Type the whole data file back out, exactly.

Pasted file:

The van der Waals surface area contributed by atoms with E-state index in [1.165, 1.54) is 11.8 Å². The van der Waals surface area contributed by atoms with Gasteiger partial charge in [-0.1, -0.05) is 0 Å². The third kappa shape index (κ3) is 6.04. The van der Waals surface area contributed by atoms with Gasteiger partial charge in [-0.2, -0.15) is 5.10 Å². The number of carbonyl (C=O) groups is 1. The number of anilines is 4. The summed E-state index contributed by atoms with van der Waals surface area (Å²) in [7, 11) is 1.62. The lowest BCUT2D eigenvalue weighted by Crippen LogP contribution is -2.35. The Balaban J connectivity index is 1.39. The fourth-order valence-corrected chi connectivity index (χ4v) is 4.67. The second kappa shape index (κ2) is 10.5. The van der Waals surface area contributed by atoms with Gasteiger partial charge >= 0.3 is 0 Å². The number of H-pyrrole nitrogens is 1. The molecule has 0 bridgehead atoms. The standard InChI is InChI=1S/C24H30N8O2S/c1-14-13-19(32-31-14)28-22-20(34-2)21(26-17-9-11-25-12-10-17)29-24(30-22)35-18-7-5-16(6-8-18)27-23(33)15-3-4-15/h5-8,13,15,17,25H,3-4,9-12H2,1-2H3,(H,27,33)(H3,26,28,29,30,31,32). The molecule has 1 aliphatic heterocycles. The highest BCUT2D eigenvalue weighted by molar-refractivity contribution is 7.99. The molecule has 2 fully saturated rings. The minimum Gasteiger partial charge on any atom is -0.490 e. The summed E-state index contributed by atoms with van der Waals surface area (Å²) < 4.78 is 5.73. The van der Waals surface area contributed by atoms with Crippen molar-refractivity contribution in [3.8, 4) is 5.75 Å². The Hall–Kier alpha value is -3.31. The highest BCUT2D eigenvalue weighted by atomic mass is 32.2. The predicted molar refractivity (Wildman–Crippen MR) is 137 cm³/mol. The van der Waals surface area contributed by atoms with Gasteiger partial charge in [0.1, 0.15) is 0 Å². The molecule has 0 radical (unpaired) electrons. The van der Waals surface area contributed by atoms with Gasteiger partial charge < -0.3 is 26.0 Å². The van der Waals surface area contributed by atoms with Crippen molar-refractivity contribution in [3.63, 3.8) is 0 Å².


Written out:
The van der Waals surface area contributed by atoms with E-state index in [1.165, 1.54) is 11.8 Å². The van der Waals surface area contributed by atoms with Gasteiger partial charge in [-0.1, -0.05) is 0 Å². The third kappa shape index (κ3) is 6.04. The van der Waals surface area contributed by atoms with Gasteiger partial charge in [-0.2, -0.15) is 5.10 Å². The number of carbonyl (C=O) groups is 1. The number of anilines is 4. The summed E-state index contributed by atoms with van der Waals surface area (Å²) in [7, 11) is 1.62. The lowest BCUT2D eigenvalue weighted by Crippen LogP contribution is -2.35. The Balaban J connectivity index is 1.39. The fourth-order valence-corrected chi connectivity index (χ4v) is 4.67. The second kappa shape index (κ2) is 10.5. The van der Waals surface area contributed by atoms with Gasteiger partial charge >= 0.3 is 0 Å². The number of H-pyrrole nitrogens is 1. The molecule has 0 bridgehead atoms. The standard InChI is InChI=1S/C24H30N8O2S/c1-14-13-19(32-31-14)28-22-20(34-2)21(26-17-9-11-25-12-10-17)29-24(30-22)35-18-7-5-16(6-8-18)27-23(33)15-3-4-15/h5-8,13,15,17,25H,3-4,9-12H2,1-2H3,(H,27,33)(H3,26,28,29,30,31,32). The molecule has 1 aliphatic heterocycles. The highest BCUT2D eigenvalue weighted by molar-refractivity contribution is 7.99. The molecule has 2 fully saturated rings. The minimum Gasteiger partial charge on any atom is -0.490 e. The summed E-state index contributed by atoms with van der Waals surface area (Å²) < 4.78 is 5.73. The van der Waals surface area contributed by atoms with Crippen molar-refractivity contribution in [3.8, 4) is 5.75 Å². The Hall–Kier alpha value is -3.31. The highest BCUT2D eigenvalue weighted by atomic mass is 32.2. The predicted molar refractivity (Wildman–Crippen MR) is 137 cm³/mol. The van der Waals surface area contributed by atoms with Gasteiger partial charge in [0.1, 0.15) is 0 Å². The molecule has 0 radical (unpaired) electrons. The van der Waals surface area contributed by atoms with Gasteiger partial charge < -0.3 is 26.0 Å². The van der Waals surface area contributed by atoms with Crippen molar-refractivity contribution in [3.63, 3.8) is 0 Å².